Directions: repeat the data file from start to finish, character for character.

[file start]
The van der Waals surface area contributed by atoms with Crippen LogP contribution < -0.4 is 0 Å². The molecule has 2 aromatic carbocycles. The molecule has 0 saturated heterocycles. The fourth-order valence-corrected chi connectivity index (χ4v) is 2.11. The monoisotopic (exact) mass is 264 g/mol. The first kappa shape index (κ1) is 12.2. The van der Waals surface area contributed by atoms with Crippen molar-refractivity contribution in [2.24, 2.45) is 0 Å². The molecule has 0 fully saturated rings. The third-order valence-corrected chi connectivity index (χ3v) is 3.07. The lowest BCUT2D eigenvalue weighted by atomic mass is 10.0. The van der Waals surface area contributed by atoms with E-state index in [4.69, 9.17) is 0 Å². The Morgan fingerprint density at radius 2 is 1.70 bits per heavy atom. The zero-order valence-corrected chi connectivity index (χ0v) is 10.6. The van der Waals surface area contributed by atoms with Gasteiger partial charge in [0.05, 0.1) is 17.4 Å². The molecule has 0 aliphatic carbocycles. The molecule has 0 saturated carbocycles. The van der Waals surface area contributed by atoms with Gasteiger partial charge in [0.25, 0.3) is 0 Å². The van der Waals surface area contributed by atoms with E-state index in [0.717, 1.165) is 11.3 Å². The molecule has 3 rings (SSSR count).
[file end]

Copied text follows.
The van der Waals surface area contributed by atoms with Crippen LogP contribution < -0.4 is 0 Å². The molecule has 2 aromatic carbocycles. The molecule has 0 saturated heterocycles. The fourth-order valence-corrected chi connectivity index (χ4v) is 2.11. The monoisotopic (exact) mass is 264 g/mol. The first kappa shape index (κ1) is 12.2. The van der Waals surface area contributed by atoms with Crippen molar-refractivity contribution in [2.24, 2.45) is 0 Å². The molecule has 0 fully saturated rings. The third-order valence-corrected chi connectivity index (χ3v) is 3.07. The lowest BCUT2D eigenvalue weighted by atomic mass is 10.0. The van der Waals surface area contributed by atoms with E-state index in [4.69, 9.17) is 0 Å². The Morgan fingerprint density at radius 2 is 1.70 bits per heavy atom. The zero-order valence-corrected chi connectivity index (χ0v) is 10.6. The van der Waals surface area contributed by atoms with Gasteiger partial charge in [0.05, 0.1) is 17.4 Å². The molecule has 0 aliphatic carbocycles. The molecule has 0 saturated carbocycles. The van der Waals surface area contributed by atoms with Gasteiger partial charge in [0.25, 0.3) is 0 Å². The van der Waals surface area contributed by atoms with E-state index in [0.717, 1.165) is 11.3 Å². The molecule has 3 rings (SSSR count).